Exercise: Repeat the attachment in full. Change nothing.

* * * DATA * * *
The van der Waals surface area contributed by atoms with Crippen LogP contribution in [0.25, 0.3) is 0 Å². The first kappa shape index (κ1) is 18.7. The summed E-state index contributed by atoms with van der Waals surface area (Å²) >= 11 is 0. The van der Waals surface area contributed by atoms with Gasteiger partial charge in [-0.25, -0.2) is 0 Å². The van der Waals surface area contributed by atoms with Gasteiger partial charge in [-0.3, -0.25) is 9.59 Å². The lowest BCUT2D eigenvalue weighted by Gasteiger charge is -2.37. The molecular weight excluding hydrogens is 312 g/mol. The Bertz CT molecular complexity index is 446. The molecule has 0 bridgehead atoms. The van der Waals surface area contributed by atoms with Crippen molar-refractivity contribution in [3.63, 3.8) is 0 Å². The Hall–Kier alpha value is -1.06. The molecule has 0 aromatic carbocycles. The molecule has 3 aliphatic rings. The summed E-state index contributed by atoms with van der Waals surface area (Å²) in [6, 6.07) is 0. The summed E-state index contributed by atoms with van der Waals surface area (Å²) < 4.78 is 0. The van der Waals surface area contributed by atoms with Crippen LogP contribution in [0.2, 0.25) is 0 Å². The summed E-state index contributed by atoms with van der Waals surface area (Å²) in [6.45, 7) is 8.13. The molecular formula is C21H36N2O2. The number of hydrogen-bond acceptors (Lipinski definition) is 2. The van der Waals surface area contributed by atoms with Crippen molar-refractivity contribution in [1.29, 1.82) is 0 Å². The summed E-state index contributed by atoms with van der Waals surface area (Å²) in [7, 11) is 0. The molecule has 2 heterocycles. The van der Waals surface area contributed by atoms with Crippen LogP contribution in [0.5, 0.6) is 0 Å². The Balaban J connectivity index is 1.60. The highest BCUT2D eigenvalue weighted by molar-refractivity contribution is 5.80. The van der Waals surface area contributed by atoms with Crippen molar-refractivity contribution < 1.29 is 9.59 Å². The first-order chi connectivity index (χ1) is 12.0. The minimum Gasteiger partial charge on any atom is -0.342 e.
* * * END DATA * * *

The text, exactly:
The van der Waals surface area contributed by atoms with Crippen LogP contribution in [0.25, 0.3) is 0 Å². The first kappa shape index (κ1) is 18.7. The summed E-state index contributed by atoms with van der Waals surface area (Å²) >= 11 is 0. The van der Waals surface area contributed by atoms with Gasteiger partial charge in [-0.25, -0.2) is 0 Å². The van der Waals surface area contributed by atoms with Gasteiger partial charge in [-0.3, -0.25) is 9.59 Å². The lowest BCUT2D eigenvalue weighted by Gasteiger charge is -2.37. The molecular weight excluding hydrogens is 312 g/mol. The Bertz CT molecular complexity index is 446. The molecule has 0 bridgehead atoms. The van der Waals surface area contributed by atoms with Crippen molar-refractivity contribution in [3.63, 3.8) is 0 Å². The Hall–Kier alpha value is -1.06. The molecule has 0 aromatic carbocycles. The molecule has 3 aliphatic rings. The summed E-state index contributed by atoms with van der Waals surface area (Å²) in [6, 6.07) is 0. The summed E-state index contributed by atoms with van der Waals surface area (Å²) < 4.78 is 0. The van der Waals surface area contributed by atoms with Crippen LogP contribution in [0.2, 0.25) is 0 Å². The summed E-state index contributed by atoms with van der Waals surface area (Å²) in [6.45, 7) is 8.13. The molecular formula is C21H36N2O2. The number of hydrogen-bond acceptors (Lipinski definition) is 2. The van der Waals surface area contributed by atoms with Crippen molar-refractivity contribution in [1.29, 1.82) is 0 Å². The summed E-state index contributed by atoms with van der Waals surface area (Å²) in [7, 11) is 0. The molecule has 2 heterocycles. The van der Waals surface area contributed by atoms with Crippen LogP contribution in [0.5, 0.6) is 0 Å². The Balaban J connectivity index is 1.60. The highest BCUT2D eigenvalue weighted by molar-refractivity contribution is 5.80. The van der Waals surface area contributed by atoms with Crippen molar-refractivity contribution < 1.29 is 9.59 Å². The first-order chi connectivity index (χ1) is 12.0. The minimum Gasteiger partial charge on any atom is -0.342 e.